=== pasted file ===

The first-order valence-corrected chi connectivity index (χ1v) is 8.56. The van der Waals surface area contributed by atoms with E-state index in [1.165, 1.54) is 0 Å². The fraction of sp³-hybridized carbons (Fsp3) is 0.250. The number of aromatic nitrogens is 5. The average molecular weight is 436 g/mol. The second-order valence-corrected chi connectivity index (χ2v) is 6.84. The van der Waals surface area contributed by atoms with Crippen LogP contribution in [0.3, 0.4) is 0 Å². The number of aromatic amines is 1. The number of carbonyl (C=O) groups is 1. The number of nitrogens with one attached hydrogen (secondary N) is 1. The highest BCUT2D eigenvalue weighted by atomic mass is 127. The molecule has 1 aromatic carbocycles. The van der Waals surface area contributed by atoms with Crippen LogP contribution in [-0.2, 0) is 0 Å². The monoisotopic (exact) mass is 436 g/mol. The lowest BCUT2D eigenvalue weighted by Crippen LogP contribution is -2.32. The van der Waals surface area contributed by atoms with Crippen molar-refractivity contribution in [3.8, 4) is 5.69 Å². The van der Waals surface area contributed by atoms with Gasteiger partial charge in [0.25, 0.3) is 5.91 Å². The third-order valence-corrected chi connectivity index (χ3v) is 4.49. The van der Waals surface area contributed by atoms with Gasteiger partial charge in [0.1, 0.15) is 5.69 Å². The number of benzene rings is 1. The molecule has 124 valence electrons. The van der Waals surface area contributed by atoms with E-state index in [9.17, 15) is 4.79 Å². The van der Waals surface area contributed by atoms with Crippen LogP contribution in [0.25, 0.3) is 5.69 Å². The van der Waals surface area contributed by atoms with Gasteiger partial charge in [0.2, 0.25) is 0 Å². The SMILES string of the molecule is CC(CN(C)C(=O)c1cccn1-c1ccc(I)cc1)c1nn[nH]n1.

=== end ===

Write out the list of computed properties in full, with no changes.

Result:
The first-order valence-corrected chi connectivity index (χ1v) is 8.56. The van der Waals surface area contributed by atoms with E-state index in [1.165, 1.54) is 0 Å². The fraction of sp³-hybridized carbons (Fsp3) is 0.250. The number of aromatic nitrogens is 5. The average molecular weight is 436 g/mol. The second-order valence-corrected chi connectivity index (χ2v) is 6.84. The van der Waals surface area contributed by atoms with Crippen LogP contribution in [0.3, 0.4) is 0 Å². The number of aromatic amines is 1. The number of carbonyl (C=O) groups is 1. The number of nitrogens with one attached hydrogen (secondary N) is 1. The highest BCUT2D eigenvalue weighted by atomic mass is 127. The molecule has 1 aromatic carbocycles. The van der Waals surface area contributed by atoms with Crippen LogP contribution in [-0.2, 0) is 0 Å². The monoisotopic (exact) mass is 436 g/mol. The lowest BCUT2D eigenvalue weighted by Crippen LogP contribution is -2.32. The van der Waals surface area contributed by atoms with Crippen molar-refractivity contribution in [3.8, 4) is 5.69 Å². The van der Waals surface area contributed by atoms with Gasteiger partial charge in [0.25, 0.3) is 5.91 Å². The third-order valence-corrected chi connectivity index (χ3v) is 4.49. The van der Waals surface area contributed by atoms with Gasteiger partial charge in [0.1, 0.15) is 5.69 Å². The number of benzene rings is 1. The molecule has 124 valence electrons. The van der Waals surface area contributed by atoms with E-state index in [9.17, 15) is 4.79 Å². The van der Waals surface area contributed by atoms with Crippen LogP contribution in [0.25, 0.3) is 5.69 Å². The van der Waals surface area contributed by atoms with Gasteiger partial charge in [0.2, 0.25) is 0 Å². The SMILES string of the molecule is CC(CN(C)C(=O)c1cccn1-c1ccc(I)cc1)c1nn[nH]n1.